Jesus does for us what we cannot do for ourselves

I don’t know about you but as I read the Sermon on the Mount (Matthew Chapters 5, 6 & 7), I am continuously struck by how far I fall short of the standards set out in it. Jesus sets a very high bar for righteousness! In fact, it is so high that it is impossible for anyone to reach. For those that think they can be right with God based on their own merits, this poses a significant hurdle. If this bar is the standard which God requires for sinlessness normally, then how can they exceed it to “balance out” the evil they have done by not doing these things in the first place? The answer is they cannot. For the Christian, it can pose another problem as they feel the weight of their own sinfulness

MALCOLM ALLBROOK explores the history of Canberra's oldest church

There's a place in Canberra that evokes the appearance and atmosphere of an English country parish. The churchyard at St John's Anglican Church in Reid has an attractive steepled building, an old school house and rectory, lychgates and a graveyard. And, we might expect of such a place, it wears its past proudly. The monuments, gravestones and stained glass windows connect it directly to generations of Canberra's Anglican churchgoers and speak of the important place the church has had in their lives. Consecrated in 1845, St John's signified the harmony and order of the small Limestone settlement. As Nicholas Brown writes in A History of Canberra, around the church's "modest stones" grew an ag

Clergy facilitate people’s access to God

Tuesday marked nine years since my Induction as Rector at St John’s. Over recent days I have been rereading, ‘What Clergy Do – Especially When It Looks Like Nothing’, by Emma Percy, who is a Church of England minister or priest. She has an interesting chapter called ‘Dependence and interdependence’ which I reproduce here in part: “Central to the Christian faith is the underlying belief that we are always dependent on God. This is why religion is often dismissed as a weakness: it invites adults to admit to their dependency. The gathering together for worship is a time to focus on this dependency, which underpins all of life… Thus we talk about coming into God’s presence, of drawing close to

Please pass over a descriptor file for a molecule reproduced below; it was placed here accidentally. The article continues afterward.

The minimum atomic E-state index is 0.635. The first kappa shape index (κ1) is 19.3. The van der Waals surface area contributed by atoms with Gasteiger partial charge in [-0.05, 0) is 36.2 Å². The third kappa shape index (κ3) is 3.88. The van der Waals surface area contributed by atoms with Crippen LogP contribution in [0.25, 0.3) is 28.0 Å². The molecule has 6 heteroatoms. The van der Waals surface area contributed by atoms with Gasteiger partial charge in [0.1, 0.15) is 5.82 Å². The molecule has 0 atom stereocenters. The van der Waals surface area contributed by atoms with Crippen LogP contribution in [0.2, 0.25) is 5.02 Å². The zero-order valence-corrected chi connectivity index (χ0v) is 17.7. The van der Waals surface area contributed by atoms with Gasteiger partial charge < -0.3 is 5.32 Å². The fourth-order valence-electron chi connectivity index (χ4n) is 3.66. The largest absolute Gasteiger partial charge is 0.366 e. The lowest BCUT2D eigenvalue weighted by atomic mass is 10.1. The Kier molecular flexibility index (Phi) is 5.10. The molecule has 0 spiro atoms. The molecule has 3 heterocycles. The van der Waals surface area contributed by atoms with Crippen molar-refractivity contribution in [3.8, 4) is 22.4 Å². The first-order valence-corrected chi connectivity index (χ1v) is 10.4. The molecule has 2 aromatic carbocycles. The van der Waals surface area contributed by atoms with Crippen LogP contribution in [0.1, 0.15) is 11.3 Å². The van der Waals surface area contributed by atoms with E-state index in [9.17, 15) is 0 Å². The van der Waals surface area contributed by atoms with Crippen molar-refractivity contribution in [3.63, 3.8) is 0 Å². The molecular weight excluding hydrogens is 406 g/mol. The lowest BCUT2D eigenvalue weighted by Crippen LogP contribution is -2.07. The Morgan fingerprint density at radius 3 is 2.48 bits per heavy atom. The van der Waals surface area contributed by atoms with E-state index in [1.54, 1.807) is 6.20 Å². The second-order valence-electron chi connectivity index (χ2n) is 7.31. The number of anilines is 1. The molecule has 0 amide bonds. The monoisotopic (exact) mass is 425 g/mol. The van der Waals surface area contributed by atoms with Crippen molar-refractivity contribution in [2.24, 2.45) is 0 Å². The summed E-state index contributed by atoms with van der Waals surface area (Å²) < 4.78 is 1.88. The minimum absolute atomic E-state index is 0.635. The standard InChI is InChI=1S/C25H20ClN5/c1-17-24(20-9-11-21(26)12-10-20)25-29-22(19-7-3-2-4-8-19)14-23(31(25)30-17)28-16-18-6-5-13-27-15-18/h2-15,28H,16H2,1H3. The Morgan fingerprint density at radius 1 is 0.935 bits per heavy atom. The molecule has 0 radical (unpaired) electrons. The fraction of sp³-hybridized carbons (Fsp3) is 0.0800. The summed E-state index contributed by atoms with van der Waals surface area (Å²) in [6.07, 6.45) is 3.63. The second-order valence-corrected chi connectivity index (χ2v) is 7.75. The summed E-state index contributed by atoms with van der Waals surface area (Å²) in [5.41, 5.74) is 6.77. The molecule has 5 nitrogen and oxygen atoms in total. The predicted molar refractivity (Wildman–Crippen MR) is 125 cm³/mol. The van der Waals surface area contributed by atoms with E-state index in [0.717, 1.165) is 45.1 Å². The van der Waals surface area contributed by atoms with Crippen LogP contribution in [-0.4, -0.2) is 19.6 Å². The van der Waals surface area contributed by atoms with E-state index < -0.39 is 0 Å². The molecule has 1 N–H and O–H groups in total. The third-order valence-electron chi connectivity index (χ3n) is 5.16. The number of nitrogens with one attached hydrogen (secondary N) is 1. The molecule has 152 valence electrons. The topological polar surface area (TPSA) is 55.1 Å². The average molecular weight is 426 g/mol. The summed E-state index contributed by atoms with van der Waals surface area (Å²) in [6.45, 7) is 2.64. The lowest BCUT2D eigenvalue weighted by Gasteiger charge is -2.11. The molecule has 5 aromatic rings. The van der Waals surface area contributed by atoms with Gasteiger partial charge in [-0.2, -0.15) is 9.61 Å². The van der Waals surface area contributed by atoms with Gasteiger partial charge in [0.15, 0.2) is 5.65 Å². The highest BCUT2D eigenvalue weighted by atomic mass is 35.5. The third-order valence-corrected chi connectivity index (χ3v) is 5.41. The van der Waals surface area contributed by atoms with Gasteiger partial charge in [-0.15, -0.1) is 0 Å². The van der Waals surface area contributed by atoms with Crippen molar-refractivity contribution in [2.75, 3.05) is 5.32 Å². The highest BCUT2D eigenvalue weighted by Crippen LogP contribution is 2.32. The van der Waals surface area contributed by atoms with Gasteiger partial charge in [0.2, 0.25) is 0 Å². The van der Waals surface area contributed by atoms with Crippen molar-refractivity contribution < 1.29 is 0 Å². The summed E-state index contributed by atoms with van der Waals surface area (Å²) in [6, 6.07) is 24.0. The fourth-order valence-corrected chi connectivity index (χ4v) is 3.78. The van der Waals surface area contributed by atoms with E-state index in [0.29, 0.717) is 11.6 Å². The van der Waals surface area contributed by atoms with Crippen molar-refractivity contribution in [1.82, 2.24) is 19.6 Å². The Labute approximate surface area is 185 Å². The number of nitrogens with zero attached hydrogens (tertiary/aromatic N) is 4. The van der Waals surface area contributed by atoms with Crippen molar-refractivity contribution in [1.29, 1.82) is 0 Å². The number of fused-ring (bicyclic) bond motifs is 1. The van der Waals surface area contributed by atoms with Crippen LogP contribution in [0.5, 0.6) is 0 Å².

We can't avoid getting older!

The beginning of a New Year can make us realise that we are going to be a year older! We all get older – we simply can't avoid it! The experience of many as we get older can vary greatly. So, we have to take care in not using categories or stereotypes about people who are of a certain age. But altering stereotypes of certain ages is an uphill battle! It is said that old age is not a distinct developmental stage but rather features great diversity of experiences and situations. One aspect as we age that needs to be dealt with is the ability to 'forgive'. In every age, we are to follow our Lord’s example in forgiving others. In the Lord's prayer, we pray “forgive us our sins as we forgive thos

Christ the source of our salvation

Our Prayer Book for Australia (APBA) sums up how we are saved by the birth and ministry of Jesus in the Eucharistic prayer on page 139… Loving God… we thank you that when we turned away from you, you sent Jesus to live and work as one of us, and bring us back to you. He showed us how to love you and set us free to love and serve one another… on the cross Jesus took away our sin, all that keeps us from each other and from you. He frees us from hate and fear, from all that destroys love and trust. The Incarnation – God becoming fully human while still fully divine, in the person of Jesus Christ – indicates an understanding that salvation comes about not just through the crucifixion and resurre



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